Lunchtime salads are a healthy vegan meal? Sometimes.
While salads can be nutrient-rich, they can also be protein and carb-poor—but high in calories given a “little bit” of olive oil on a big salad ends up being a lot of dressing.
Filling up on calories from fat will not refuel depleted muscle glycogen. Vegan soccer players could better refuel their muscles with a grain-protein combination such as a hummus wrap or beans and rice.
Quinoa can be the “protein” in a vegan meal? No!
Quinoa is reputed to be a protein-rich grain, containing all the essential amino acids needed to build muscle.
It is not a stand-along protein-rich food. If you compare quinoa to other grains, you’ll see it offers only 6 grams of protein per 200 calories, similar to rice (4 g), and less than pasta (7 g). Most soccer players should target at least 15 to 25 grams of protein at each meal.
That means you want to add more than just quinoa to your salad. How about tofu? beans? lentils?
Almond milk is a replacement for dairy milk? No way!
Almond juice — it is not milk — has far fewer nutrients than dairy milk. Milk’s 8 grams of high-quality protein is life-sustaining. The 1 gram of low-quality protein in almond beverages is not. Soy or pea milk are acceptable dairy-free alternatives to cows’ milk.
Other popular nutrition rumors are, “Soy causes cancer and man-boobs?” Wrong.
The latest research indicates soy is cancer preventive and is safe— even for women with breast cancer. As for man-boobs, the one case study about unusual male breast development refers to a person who routinely drank three quarts of soymilk a day. That is a LOT of soymilk. For the latest soy updates, enjoy this podcast:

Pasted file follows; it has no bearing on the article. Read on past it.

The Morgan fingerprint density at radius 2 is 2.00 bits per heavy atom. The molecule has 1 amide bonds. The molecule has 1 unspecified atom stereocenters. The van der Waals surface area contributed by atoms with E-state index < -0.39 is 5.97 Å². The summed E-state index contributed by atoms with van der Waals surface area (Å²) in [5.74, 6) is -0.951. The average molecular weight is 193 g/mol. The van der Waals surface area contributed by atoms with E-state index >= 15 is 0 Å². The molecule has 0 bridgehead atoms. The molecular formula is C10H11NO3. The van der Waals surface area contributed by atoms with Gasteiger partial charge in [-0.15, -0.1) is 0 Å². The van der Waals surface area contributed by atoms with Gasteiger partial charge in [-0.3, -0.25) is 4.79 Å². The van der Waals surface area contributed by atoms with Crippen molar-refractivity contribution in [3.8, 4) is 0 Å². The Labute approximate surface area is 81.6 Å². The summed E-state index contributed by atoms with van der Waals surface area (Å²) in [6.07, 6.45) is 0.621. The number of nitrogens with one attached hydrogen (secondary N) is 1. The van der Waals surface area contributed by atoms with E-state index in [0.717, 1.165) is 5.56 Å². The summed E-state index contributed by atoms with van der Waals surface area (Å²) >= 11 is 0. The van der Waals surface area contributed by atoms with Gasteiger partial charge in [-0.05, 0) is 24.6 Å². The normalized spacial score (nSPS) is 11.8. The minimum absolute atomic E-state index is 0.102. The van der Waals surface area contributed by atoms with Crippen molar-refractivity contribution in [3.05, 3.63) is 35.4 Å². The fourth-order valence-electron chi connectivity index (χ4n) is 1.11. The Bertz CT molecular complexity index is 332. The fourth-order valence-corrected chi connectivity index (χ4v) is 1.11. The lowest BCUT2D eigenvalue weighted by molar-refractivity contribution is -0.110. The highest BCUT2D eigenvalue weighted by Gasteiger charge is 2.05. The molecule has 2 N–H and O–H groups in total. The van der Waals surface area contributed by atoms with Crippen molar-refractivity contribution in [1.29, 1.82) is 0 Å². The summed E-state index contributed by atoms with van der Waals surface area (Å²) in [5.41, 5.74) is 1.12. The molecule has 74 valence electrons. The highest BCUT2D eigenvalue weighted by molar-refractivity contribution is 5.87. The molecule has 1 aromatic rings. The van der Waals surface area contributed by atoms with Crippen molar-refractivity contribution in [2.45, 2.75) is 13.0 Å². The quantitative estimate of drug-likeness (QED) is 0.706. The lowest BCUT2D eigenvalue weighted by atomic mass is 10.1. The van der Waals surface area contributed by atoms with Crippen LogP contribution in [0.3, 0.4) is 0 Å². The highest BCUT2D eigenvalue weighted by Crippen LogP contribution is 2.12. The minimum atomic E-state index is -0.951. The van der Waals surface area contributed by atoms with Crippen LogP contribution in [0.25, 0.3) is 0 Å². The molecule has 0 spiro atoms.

Protein bars and powders can replace real foods? Not really.
Protein-rich foods are preferable to highly processed bars and shakes. Nutrients in natural foods interact synergistically. Instead of yet-another bar or shake for a meal or snack, how about cereal + (soy) milk, crackers + hummus, or banana + nut butter? Aren’t these real foods more in keeping with the spirit of veganism?
SOCCER NUTRITION NOTE: Beware … Though not verbalized as a reason to go vegan, meatless diets, unfortunately, are a popular way for soccer players with anorexia to cut out chicken, beef, fish, eggs, dairy … to the point, they are living on little more than fruits and veggies.
Eating disorders can change healthy vegan meals into diets deficient in not only protein, but many nutrients, including iron, calcium, zinc, B-12, vitamin D, iodine, and omega-3 fats. Within a few months, good health can dwindle into injuries, hair falling out in clumps, low energy, and poor athletic performance.
SIDEBAR: Nutritional and medical advice changes with new discoveries and interpretations. Always check with your medical provider and/or nutritionist for what is best for you and your family.
Sports nutritionist Nancy Clark MS RD CSSD has a private practice in the Boston-area, where she helps both fitness exercisers and competitive athletes create winning food plans. Her best-selling (6th Edition) Sports Nutrition Guidebook, and Food Guide for Soccer, as well as teaching materials, are available at www.nancyclarkrd.com. Click here for online and live workshops.
Photo Credit: Vegan Liftz / Shutterstock